Finding solutions to heart failure challenges

  • Posted on 17.06.2016

Finding solutions to heart failure challenges


Nick Hartshorne-Evans

Chief Executive of Pumping Marvellous Foundation


Question: As an active leader in the heart failure conversation and the instigator of the Heart Failure Aware campaign, could you tell us more on what it’s trying to achieve, target, why is it important, and how you could see it rolled out across Europe?

Currently we are facing a number of large unmet challenges in heart failure across Europe. There is no parity in access to care, variations exist across Europe; I say this because we know what we should be doing, but we’re not doing it.

15 million people in Europe have heart failure; it’s a tsunami that will hit the shores of Europe’s health systems, it’s not on the agenda – politically, economically or even amongst the public. It is a poor relation in comparison to other conditions.

One of the challenges we face includes a lack of access to innovation across all therapeutic areas in heart failure. Patients when diagnosed aren’t generally aware of the therapy options and pathways. Heart failure patients don’t know until they have been managing their condition for a long time, of the treatment options potentially available to them such as cardiac devices.

Awareness of medtech products and therapies is very low in the heart failure patient community, and it’s even worse around the innovations. The reason I founded the Pumping Marvellous Foundation was because patients and their families were under-served and were in need of knowledge, information and techniques to manage their heart failure – and an essential element to this is knowing what is available, our patient community call this ‘hope’.

We developed a heart failure community platform on Facebook because it was free and social media plays a big part in people’s lives. Recent studies have suggested, that our assumptions around older persons use of social media is wrong, that they don’t really use it. We now know this is incorrect. At a population level our learning is being dialed in via digital platforms and social media to create neural communities where learning is “De Facto”.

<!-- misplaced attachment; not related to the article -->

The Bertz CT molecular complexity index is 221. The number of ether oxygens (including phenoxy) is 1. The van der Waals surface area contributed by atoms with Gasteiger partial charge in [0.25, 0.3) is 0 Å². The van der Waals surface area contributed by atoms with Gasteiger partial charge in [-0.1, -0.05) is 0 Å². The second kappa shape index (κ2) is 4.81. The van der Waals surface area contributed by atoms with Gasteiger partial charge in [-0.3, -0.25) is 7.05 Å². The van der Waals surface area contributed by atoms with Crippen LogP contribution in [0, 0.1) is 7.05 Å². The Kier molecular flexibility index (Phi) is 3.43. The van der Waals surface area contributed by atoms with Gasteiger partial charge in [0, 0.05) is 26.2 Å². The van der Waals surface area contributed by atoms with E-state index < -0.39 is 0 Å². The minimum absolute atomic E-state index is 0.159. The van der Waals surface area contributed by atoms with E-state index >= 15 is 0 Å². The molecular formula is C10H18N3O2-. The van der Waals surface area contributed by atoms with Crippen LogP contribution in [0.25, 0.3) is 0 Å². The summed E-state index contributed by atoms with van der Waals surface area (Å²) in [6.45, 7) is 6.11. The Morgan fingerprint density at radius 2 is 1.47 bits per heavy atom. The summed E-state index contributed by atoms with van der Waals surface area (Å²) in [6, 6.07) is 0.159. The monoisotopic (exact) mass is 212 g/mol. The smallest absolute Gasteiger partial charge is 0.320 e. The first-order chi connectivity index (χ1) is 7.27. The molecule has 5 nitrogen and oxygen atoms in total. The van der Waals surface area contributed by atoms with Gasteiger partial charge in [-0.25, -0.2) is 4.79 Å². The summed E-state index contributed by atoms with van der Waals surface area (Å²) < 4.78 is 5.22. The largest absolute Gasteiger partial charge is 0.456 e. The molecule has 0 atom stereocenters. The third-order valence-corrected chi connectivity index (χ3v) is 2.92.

Our heart failure awareness platform is now the world’s largest active patient-led info page on heart failure and is growing exponentially. This community page enables us to talk about advances in heart failure care and therapy from around the world, which helps people engage with the latest therapies and ways of thinking and managing heart failure outside of the clinical arena. We are the conduit into the heart failure patient community.

Our site data tells us that people are significantly more interested in the advances in therapy.

Therefore this is an excellent platform, which is based in the UK which we could market in Europe as it has enabled us to understand our community and their needs. The symptoms and needs of a heart failure patient and their families are borderless, they are the same – whether you are in Greece or Scotland – you just speak a different language and live in a different culture.

Question: Could you please tell us about your recent involvement in the 69th World Health Assembly in Geneva, what were you trying to achieve, what was the outcome, next steps and so forth?

I was invited to present at an event hosted by World Heart Federation, during the World Health Assembly in Geneva. The topic was access to heart failure services in under-resourced settings. This gave me the chance to discuss solutions to problems, that didn’t involve huge investment, but looked to create systems where the healthcare professional and patient relationship was improved to benefit the patients’ self-care of their condition. It became apparent when speaking at this level that the art of the healthcare professional being the patient’s coach is an undiscovered therapy option.

As somebody managing heart failure myself it is my duty to ensure the patient voice is heard loud and clear, putting the context into heart failure, to ensure and to remind the audience why they do what they do, and they are all an important cog in the patients’ multi-disciplinary team.


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